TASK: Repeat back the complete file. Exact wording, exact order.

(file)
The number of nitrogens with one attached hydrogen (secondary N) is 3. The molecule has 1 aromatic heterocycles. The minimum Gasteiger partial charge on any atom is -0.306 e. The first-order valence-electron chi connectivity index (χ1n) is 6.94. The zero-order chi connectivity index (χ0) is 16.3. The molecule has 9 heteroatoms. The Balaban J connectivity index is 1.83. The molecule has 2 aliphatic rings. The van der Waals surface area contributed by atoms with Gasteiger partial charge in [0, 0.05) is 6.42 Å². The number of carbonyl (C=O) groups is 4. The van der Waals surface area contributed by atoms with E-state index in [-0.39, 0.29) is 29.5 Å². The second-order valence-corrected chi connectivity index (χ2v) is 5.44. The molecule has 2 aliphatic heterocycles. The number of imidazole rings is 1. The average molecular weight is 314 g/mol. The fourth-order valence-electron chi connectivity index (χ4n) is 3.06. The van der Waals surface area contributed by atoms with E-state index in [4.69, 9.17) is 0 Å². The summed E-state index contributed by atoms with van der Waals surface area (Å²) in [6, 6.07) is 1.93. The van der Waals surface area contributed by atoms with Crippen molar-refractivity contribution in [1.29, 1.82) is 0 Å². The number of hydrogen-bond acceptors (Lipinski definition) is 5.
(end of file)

The number of nitrogens with one attached hydrogen (secondary N) is 3. The molecule has 1 aromatic heterocycles. The minimum Gasteiger partial charge on any atom is -0.306 e. The first-order valence-electron chi connectivity index (χ1n) is 6.94. The zero-order chi connectivity index (χ0) is 16.3. The molecule has 9 heteroatoms. The Balaban J connectivity index is 1.83. The molecule has 2 aliphatic rings. The van der Waals surface area contributed by atoms with Gasteiger partial charge in [0, 0.05) is 6.42 Å². The number of carbonyl (C=O) groups is 4. The van der Waals surface area contributed by atoms with E-state index in [-0.39, 0.29) is 29.5 Å². The second-order valence-corrected chi connectivity index (χ2v) is 5.44. The molecule has 2 aliphatic heterocycles. The number of imidazole rings is 1. The average molecular weight is 314 g/mol. The fourth-order valence-electron chi connectivity index (χ4n) is 3.06. The van der Waals surface area contributed by atoms with E-state index in [4.69, 9.17) is 0 Å². The summed E-state index contributed by atoms with van der Waals surface area (Å²) in [6, 6.07) is 1.93. The van der Waals surface area contributed by atoms with Crippen molar-refractivity contribution in [1.29, 1.82) is 0 Å². The number of hydrogen-bond acceptors (Lipinski definition) is 5.